Democracy has been the hot topic in the past week following the UK referendum and the victory of “Leave”. Since the voting on Friday, the major debate has been about if people can make a wrong choice – if they can vote wrong.
One vote per person, valued equally. That’s what democracy ultimately is about, giving everyone’s opinion an equal value. The problem is that people are not equal. People are not equal in their understanding of the issues, in their knowledge and capacity to evaluate and analyze what they want. What’s best for them, their communities or their country. And without understanding what they are voting about and what’s best for them, they might indeed vote wrong – against their own best interest.
With the EU vote, the biggest problem is that pretty much no one understands what the vote means. How does it impact people’s lives, what’s best for them? Mostly people voted based on how they feel about the EU, but that feeling has been influenced by a flow of lies, inaccurate information and threats. And so it may very well be that many people voted against their best interest, without understanding it.
That’s how democracy works. People, who have inaccurate understanding and knowledge are asked to decide on something that impacts directly their lives. With the EU vote, not even “experts”, or those on power, know what the impacts will be. No one knows what’s going to happen, how this will change the society, the economy – the future.
I developed a critical opinion on democracy in 2003, when an uneducated racist got elected to the Finnish parliament on votes by people who liked his sports career and had zero interest on anything else. He was clearly incompetent to have a say on how a country should or could be run but he was elected to represent people who apparently didn’t care. It was the start of the rise of the populists in Finland, who now have made it to the government. By now they have some better educated representatives as well, and I hope not all of them are racists either, but populists they have remained. Riding on people’s fears, they know just the right things to say but give no feasible solution. Realism is missing, but the populists know which strings to pull to get people support them. In England the leave-campaign’s promises on using EU fees for healthcare showed the same, a powerful thing to say with absolutely no intention on making it happen.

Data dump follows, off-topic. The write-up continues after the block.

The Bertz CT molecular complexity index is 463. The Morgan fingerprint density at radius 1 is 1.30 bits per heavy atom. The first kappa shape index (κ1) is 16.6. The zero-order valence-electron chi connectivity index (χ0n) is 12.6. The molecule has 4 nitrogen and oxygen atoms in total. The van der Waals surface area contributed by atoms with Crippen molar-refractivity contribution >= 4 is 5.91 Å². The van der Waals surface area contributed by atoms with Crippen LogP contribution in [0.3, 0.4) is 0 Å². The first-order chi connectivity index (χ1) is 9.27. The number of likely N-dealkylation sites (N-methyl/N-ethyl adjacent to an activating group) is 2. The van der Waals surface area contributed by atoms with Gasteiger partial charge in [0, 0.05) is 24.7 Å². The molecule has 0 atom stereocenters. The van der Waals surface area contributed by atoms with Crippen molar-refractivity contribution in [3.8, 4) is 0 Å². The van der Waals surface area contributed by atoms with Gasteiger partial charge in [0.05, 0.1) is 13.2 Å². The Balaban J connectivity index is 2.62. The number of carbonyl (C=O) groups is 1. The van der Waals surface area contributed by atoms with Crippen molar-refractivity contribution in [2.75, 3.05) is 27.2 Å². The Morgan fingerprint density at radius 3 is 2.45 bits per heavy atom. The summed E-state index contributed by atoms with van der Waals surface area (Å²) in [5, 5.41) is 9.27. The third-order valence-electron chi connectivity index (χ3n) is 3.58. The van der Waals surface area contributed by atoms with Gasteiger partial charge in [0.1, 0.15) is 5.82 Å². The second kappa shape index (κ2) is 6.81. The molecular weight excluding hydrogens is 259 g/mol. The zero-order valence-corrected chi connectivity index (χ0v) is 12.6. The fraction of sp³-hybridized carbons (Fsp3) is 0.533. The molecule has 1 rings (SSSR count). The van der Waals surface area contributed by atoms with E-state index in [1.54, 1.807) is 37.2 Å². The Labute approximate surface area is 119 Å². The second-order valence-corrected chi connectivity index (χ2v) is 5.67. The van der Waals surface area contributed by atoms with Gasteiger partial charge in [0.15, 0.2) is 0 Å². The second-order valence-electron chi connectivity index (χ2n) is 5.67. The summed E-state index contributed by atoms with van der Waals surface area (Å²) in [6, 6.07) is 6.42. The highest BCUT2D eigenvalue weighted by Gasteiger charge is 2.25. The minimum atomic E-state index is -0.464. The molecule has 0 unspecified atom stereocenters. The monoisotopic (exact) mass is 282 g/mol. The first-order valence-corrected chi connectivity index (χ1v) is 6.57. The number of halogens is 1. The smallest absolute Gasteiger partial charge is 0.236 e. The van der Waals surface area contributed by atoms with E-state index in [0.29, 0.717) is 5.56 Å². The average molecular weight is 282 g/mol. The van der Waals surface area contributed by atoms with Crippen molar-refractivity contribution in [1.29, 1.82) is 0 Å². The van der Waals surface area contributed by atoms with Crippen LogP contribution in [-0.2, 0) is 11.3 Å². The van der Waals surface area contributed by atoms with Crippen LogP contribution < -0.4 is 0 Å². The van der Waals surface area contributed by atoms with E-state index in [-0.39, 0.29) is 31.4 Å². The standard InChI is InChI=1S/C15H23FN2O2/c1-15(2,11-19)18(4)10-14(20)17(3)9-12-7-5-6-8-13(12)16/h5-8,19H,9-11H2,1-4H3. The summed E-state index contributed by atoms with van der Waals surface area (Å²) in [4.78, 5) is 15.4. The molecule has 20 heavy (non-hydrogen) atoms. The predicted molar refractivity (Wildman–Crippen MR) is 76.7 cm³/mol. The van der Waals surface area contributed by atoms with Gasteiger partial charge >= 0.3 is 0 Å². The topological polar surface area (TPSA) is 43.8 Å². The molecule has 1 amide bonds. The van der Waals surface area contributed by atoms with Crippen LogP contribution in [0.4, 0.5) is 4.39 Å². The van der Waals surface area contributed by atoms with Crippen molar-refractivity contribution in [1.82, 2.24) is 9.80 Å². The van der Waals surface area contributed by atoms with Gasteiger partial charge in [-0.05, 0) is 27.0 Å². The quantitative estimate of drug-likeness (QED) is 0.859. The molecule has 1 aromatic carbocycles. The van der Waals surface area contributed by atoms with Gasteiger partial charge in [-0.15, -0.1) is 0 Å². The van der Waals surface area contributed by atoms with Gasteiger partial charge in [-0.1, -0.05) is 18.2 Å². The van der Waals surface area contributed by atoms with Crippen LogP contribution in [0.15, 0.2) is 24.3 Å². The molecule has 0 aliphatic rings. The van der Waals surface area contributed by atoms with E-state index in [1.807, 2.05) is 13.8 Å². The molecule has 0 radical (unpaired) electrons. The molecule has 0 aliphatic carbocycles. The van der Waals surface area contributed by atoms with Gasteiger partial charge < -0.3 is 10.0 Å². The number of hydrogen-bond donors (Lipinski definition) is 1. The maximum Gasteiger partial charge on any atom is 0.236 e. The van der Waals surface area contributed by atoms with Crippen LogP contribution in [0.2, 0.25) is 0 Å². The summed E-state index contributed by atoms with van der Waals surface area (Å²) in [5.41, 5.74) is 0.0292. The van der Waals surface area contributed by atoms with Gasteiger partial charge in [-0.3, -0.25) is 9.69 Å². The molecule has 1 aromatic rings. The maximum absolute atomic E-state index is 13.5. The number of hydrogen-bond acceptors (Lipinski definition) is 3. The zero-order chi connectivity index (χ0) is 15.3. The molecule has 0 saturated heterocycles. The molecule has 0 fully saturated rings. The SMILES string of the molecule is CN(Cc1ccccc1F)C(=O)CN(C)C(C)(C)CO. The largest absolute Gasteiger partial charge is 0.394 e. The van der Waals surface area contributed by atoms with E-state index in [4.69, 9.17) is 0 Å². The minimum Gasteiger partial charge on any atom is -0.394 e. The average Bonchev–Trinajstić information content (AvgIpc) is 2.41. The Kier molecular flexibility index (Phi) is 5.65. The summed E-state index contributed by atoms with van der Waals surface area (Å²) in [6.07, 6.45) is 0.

People buy from good sellers and in England the leave campaign sold better. Unfortunately I don’t believe the cost-value ratio of the purchase turns out favorable. Of course I don’t know either what the future brings with it. I’m not an expert in EU or UK politics and I can’t predict how UK leaving EU will affect anything. But it’s not looking good. And I do know that isolation is not an answer to any problems. It didn’t work for the US prior to the world wars and it hasn’t worked since. The make-shift borders are not fooling anyone. We don’t need them. We need a world open for collaboration. A world built on togetherness.
Democratic decisions are not fair. People are not empowered by giving them a vote, but by giving them knowledge and skills. Democracy is not working, unless people know what’s best for them and have been given correct, accurate information which they understand and can evaluate. With the Brexit vote this was clearly not the case.
When it comes to choosing the decision makers, democracy at the moment is our best shot. Aristotle’s power of the wise is not practically achievable. But those decision makers, democratically elected, should then do their job. Gather information, listen to different experts, evaluate the situation and the opportunities and the options – and make decisions.
Yes, in England people voted wrong. Not because they voted to leave the EU but because they cast that vote based on lies they had been fed for decades. The people did not have the accurate understanding of what’s in their interests, what the vote might mean for them. If the campaign had been fair, based on accurate information that helps people understand the situation and get past their emotions, then I could accept the decision. But people are emotional, they develop certain feelings which are too often based on incorrect information.
People have spoken, and based on 1,3 million votes difference, UK seems to be on its way out of EU. It’s a mistake I hope won’t be repeated elsewhere.